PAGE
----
Civil Rights is not enough
Building, organizing, maintaining
When people have an idea, and need help,
they don’t want to be told how to do the business.
- Where Harvey comes from
- Lee County Vegetable Growers’ Cooperative Association
- Encouraging diversification
- Facilitation methods
- Synergy of health and ag organizing efforts
Lee County, Arkansas– in the heart of the Delta — has been a hotbed of organizing since the civil rights days. Harvey Williams’ facilitation has focused on maintaining two grass roots organizations: a small farmer’s cooperative and a health cooperative.
Harvey grew up on a farm near Rondo Arkansas. After high school, Harvey left the area and lived and traveled “all over the country.” After being drafted into the Army, Harvey, decided that he wanted to go back home. “There’s no other place I’d rather be….” He returned to Lee County and worked in a factory for 30 years. He started farming for himself part-time in 1977 on his dad’s land, growing soybeans, it “wasn’t a big task to grow soybeans” and he could continue working at the plant. Harvey’s dad grew okra, wheat and soybeans. Harvey notes that “all the farmers around here grew a few acres of some produce crop during a season.” Up until the 70’s, Harvey says, nearly everyone had a few acres in produce and the income was instrumental in making some opportunities accessible, such as college educations. Since many people were growing and had a history of growing produce, they all had the experience and “ability” to grow produce crops.
Harvey’s pop grew okra before the coop got established. At the time that Harvey was beginning to grow for the produce market, he became involved with the Arkansas extension service. The extension service has been helpful to Harvey with technical and marketing assistance. Through a joint effort with two other states, the extension service opened another farmers’ market in eastern Memphis and this gave Harvey and other farmers growing produce to have a direct-market outlet. The extension service has also provided technical assistance when Harvey certified an acre as organic for fresh market organic tomatoes.
“We used [the farmers’ market] (about two hours away) for three years. Then we moved into the Marianna Co-op (about ten miles away). This meant a real reduction in time spent delivering and less wear and tear on the truck. Harvey’s wife was “always involved in the marketing” of the coop. The oldest boy was a senior when Harvey started working full-time farming. While living at home, the boys would help in the growing after school hours and helped out during the summers when they would come home from college.
Harvey used to do a great business with organic tomatoes at the farmers’ market in Memphis, but the commute was unmanageable with changes in the family situation. His wife used to run the farmers’ market, but when she went back to teaching, it was no longer manageable for the family.
Harvey notes that his experience at the farmers’ market, “really opened my eyes to what people want…. I couldn’t grow enough organic tomatoes for that market, although they looked just like the other tomatoes at the market.” “That was amazing to me, they looked like conventional tomatoes.” Harvey stopped growing the tomatoes when he stopped going to the market, there was “not enough demand here.”
“There’s no money in small acre soybeans. You’ve got to leave it [commodity crops] or grow something different.” Harvey noted, “I liked doing farming. I had three sons and wanted to teach them what I knew.” Harvey’s mother and father were retired, but were always there helping and advising.
His learning never stops. “I read a bunch of produce trade magazines and attend lots of conferences.” Harvey says that he still travels to other produce-growing areas, meeting with farmers and learning new marketing possibilities and production techniques. “I may not be able to grow like them, but there are things I can adapt or see a new way to improve what I do.” For instance, “I use as few and lesser amounts of chemicals on my crops as possible. I may use some chemicals, but I try to be as sustainable as possible. I saw an organic field and it looked and smelled healthier than the other fields surrounding it. This convinced me and made me restructure my fundamentals – that chemicals are not needed and that more eco-friendly farming activities are coming.”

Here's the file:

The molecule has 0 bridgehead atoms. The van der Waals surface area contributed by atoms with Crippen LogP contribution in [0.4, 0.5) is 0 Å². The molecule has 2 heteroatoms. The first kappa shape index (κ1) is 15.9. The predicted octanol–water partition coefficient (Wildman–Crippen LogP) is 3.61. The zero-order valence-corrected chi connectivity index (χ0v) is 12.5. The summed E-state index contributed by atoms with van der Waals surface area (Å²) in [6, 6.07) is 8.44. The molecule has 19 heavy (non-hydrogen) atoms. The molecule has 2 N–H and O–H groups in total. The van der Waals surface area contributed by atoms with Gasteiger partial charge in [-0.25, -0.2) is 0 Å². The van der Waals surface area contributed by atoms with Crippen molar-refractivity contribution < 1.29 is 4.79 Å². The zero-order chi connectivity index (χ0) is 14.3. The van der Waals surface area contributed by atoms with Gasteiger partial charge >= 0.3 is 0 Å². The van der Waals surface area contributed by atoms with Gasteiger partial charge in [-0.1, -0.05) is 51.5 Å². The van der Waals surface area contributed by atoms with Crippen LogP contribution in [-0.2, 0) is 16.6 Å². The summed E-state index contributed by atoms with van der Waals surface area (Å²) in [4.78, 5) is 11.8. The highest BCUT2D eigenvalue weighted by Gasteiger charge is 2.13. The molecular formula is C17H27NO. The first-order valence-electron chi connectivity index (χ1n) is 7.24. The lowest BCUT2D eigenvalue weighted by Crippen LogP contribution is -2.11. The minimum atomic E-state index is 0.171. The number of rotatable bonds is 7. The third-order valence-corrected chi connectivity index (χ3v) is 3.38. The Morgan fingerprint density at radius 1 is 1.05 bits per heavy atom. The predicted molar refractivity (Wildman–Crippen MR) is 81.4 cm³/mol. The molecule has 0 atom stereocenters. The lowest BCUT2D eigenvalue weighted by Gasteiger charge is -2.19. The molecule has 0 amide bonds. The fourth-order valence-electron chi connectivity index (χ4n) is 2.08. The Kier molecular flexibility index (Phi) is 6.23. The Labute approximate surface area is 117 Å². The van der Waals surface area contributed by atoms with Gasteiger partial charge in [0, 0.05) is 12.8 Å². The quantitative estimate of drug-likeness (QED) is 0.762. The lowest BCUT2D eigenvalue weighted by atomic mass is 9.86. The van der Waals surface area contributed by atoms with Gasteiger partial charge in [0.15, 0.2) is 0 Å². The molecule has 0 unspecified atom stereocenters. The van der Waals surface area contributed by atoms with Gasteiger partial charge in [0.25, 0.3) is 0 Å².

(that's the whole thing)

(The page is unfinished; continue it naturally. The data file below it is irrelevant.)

The Marianna Vegetable Cooperative started in 1967 when several individuals came together. Harvey notes that many of these individuals were instrumental in getting the health coop started in that same period of time. Both coops have been “good for the community”. The Vegetable Cooperative pooled each farmers’ extra crop, that would otherwise sit in the field into enough volume so that it could now be marketed where smaller amounts couldn’t be sold. “This adds income to the farmer’s pocket that wasn’t there before the coop. That crop in the field has been turned into an income where before it was considered waste.”
The Extension service helped set up the coop, providing information and technical help with incorporating it, business plan and getting a start-up loan. The extension service also helped to establish relations with two vegetable processors, and a contract was signed with them for the first year of the coop’s existence “based on the potential volume that the coop could do.” Harvey noted, “the coop let us pool our produce, and with lots of volume we could do lots of business.”
Harvey became involved with the vegetable coop and joined the board of directors in 1977 after one season of vegetable production. A number of people were doing cucumbers, okra and black-eyed peas
“What you have to know is what happened with the coop after the 70’s when the two companies left the same year and went south to Texas and Mexico, the coop had been producing two million pounds of okra and the cost of labor went up here. In the early 80’s, through AFLDC, we picked up a fresh market broker and we are still working with them. But working with fresh market brokers, if they don’t need any more produce they cut you off and whatever is left in your field would not be harvested and become lost income. At this same time, the number of farmers was decreasing due to retirement and no incoming farmers (“nobody taking their place”) and so the volume went down. The volume never got up again, but prices were better (for fresh market) and people found that they were making more money than before.